While the exact diet of your pufferfish will vary according to its species,
most of them eat similar
Puffers in the wild eat a variety of different food items, and it's important
to vary the diet of your fish as well. Personally, I vary the
diet of my puffers between live ghost shrimp, live snails, frozen bloodworms,
and the occasional live blood worms. From time to time I'll even
treat them to some live clams or oysters from the supermarket, after I've
made sure it's ok for them to eat. (some places use highly chlorinated
water to clean their food) I also give them frozen krill, and they
seem to like red glassworms (mosquito larvae) as well. You should
check out the Species
Specifics page of Puffernet to see whether your puffer is freshwater
or not, since overfeeding of marine shellfish can be problematic.
One of the first decisions you'll have to make is whether to feed your
puffer live food or not. Live food is more nutritious than prepared
food, and puffs like it much better. Live shrimp and snails are among
the delicacies of a puffer, as you'll see when you drop them into the tank.
Small live fish are eaten by some species as well. Certain live food
is actually a must for pufferfish, since it not only nourishes them, but
wears down their constantly growing teeth. Without hard shells to
crunch, their teeth slowly grow to a point where they can no longer fit
food into their mouths. If you have ever seen a puffer "yawn" you'll
realize this may take some time, since it is capable of opening its mouth
quite wide. Regardless, it was made to crush shells with those teeth,
and it needs to!
So where's the decision to feed live food or not? It lies in the
fact that live food is capable of carrying disease and parasites.
Feeder guppies are often kept in horrendous conditions, and develop all
kinds of ailments which can be passed onto your puff. The same is
true of crustaceans such as ghost shrimp and crayfish. Even live
snails can harbor parasites and bacteria. It's a good idea to quarantine
such animals before placing them into the tank you've worked so hard on.
Granted it is a lot more work than throwing some prepared pellets in, but
your puffers will be much healthier for it. Getting to the point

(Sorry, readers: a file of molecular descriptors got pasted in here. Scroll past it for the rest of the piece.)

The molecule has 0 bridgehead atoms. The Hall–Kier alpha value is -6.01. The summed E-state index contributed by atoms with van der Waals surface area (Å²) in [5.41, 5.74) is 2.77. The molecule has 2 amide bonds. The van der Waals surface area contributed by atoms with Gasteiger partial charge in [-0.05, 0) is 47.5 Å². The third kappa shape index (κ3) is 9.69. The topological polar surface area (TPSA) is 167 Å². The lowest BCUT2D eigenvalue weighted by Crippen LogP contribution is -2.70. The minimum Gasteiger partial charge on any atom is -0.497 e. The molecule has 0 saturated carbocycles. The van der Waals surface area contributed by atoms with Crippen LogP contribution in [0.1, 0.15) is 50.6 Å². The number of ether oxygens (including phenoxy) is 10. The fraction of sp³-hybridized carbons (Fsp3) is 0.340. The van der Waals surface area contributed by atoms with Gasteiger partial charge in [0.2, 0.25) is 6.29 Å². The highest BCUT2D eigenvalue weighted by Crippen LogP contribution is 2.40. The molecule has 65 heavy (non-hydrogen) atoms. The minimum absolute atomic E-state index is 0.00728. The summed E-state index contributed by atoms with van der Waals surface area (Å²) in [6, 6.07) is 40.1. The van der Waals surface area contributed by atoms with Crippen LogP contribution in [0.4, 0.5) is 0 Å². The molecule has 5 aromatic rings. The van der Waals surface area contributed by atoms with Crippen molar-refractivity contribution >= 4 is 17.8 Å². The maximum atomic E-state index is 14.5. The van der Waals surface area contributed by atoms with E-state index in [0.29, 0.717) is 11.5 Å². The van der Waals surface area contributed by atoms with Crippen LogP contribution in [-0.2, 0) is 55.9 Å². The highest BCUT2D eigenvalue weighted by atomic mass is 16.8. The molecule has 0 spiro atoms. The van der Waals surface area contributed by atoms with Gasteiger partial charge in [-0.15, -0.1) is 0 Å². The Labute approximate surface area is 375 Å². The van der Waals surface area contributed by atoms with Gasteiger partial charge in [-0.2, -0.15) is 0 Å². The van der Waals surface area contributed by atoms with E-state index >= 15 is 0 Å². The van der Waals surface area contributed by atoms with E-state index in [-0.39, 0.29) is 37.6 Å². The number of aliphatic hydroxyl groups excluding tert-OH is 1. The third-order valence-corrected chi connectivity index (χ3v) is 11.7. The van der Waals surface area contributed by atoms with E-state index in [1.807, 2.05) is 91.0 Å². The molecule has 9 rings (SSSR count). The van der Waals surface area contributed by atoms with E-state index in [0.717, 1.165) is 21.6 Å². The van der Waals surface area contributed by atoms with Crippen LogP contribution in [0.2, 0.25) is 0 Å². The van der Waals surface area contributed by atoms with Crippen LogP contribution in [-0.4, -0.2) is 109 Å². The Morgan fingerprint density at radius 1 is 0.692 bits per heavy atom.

where you can raise your puffer's food yourself is quite convenient.
After a while you won't have to worry about disease (unIess, of course,
your feeder tank is funked). I have a colony of ghost shrimp that
live easily on fish food (flake). I also have some snails in another
tank (no puffs in that one) and they reproduce like mad! I always
have plenty of snails for my puffers to munch on. They love them
so much the snails rarely hit the bottom of the tank before they're devoured!
Another way to feed your puffers is to give them frozen food. Frozen
food is usually free of parasites and bacteria (check the package for pasteurization).
Of course, it does have to be defrosted before being put into your tank.
Just be sure you use your aquarium's water for this. I normally use
a small cup I can dip into my tank, then let it defrost before giving it
to my fish.
If you decide to maintain your puffers on prepared food (and they actually
eat it!?) such as shrimp pellets and the like, you'll still do them a great
service by treating them to snails and shrimp from time to time.
Often puffers will not accept prepared foods, and will almost never eat
flake. I still maintain it's best to sustain them on live or frozen
foods. One errant theory is that your puff will eat these foods just
because it is hungry. While this may sometimes be true, it's a bit
like starving us until we eat bugs (although it is quite a delicacy in
some parts of the world). We'd live, but ugh! Please realize
that most puffers are wild-caught, and don't recognize some prepared items
][ anatomy ][ tetrodotoxin
][ setup ][ plants
][ diet ][ species
][ partners ][
][ holistic ][
][ search ][ email